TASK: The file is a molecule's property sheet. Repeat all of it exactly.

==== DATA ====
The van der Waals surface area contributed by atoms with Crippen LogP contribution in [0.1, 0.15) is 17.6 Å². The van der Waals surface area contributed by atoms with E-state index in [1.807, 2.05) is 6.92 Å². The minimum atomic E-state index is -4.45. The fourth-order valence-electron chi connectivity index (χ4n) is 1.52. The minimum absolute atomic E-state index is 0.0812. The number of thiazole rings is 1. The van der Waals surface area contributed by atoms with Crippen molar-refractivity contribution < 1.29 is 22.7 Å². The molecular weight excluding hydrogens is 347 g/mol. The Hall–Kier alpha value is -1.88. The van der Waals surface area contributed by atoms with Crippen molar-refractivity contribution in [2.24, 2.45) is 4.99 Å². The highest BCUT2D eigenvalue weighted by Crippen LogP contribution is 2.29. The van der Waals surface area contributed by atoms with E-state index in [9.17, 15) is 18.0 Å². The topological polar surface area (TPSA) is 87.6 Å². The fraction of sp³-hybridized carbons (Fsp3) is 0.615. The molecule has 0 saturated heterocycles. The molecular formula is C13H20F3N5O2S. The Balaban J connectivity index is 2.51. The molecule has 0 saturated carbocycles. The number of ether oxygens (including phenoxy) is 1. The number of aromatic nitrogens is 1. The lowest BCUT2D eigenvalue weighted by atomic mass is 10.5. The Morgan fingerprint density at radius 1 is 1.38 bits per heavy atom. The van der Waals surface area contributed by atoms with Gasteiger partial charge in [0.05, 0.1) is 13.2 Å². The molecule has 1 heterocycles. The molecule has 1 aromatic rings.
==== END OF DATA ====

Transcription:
The van der Waals surface area contributed by atoms with Crippen LogP contribution in [0.1, 0.15) is 17.6 Å². The van der Waals surface area contributed by atoms with E-state index in [1.807, 2.05) is 6.92 Å². The minimum atomic E-state index is -4.45. The fourth-order valence-electron chi connectivity index (χ4n) is 1.52. The minimum absolute atomic E-state index is 0.0812. The number of thiazole rings is 1. The van der Waals surface area contributed by atoms with Crippen molar-refractivity contribution < 1.29 is 22.7 Å². The molecular weight excluding hydrogens is 347 g/mol. The Hall–Kier alpha value is -1.88. The van der Waals surface area contributed by atoms with Crippen molar-refractivity contribution in [2.24, 2.45) is 4.99 Å². The highest BCUT2D eigenvalue weighted by Crippen LogP contribution is 2.29. The van der Waals surface area contributed by atoms with E-state index in [9.17, 15) is 18.0 Å². The topological polar surface area (TPSA) is 87.6 Å². The fraction of sp³-hybridized carbons (Fsp3) is 0.615. The molecule has 0 saturated heterocycles. The molecular formula is C13H20F3N5O2S. The Balaban J connectivity index is 2.51. The molecule has 0 saturated carbocycles. The number of ether oxygens (including phenoxy) is 1. The number of aromatic nitrogens is 1. The lowest BCUT2D eigenvalue weighted by atomic mass is 10.5. The Morgan fingerprint density at radius 1 is 1.38 bits per heavy atom. The van der Waals surface area contributed by atoms with Gasteiger partial charge in [0.05, 0.1) is 13.2 Å². The molecule has 1 heterocycles. The molecule has 1 aromatic rings.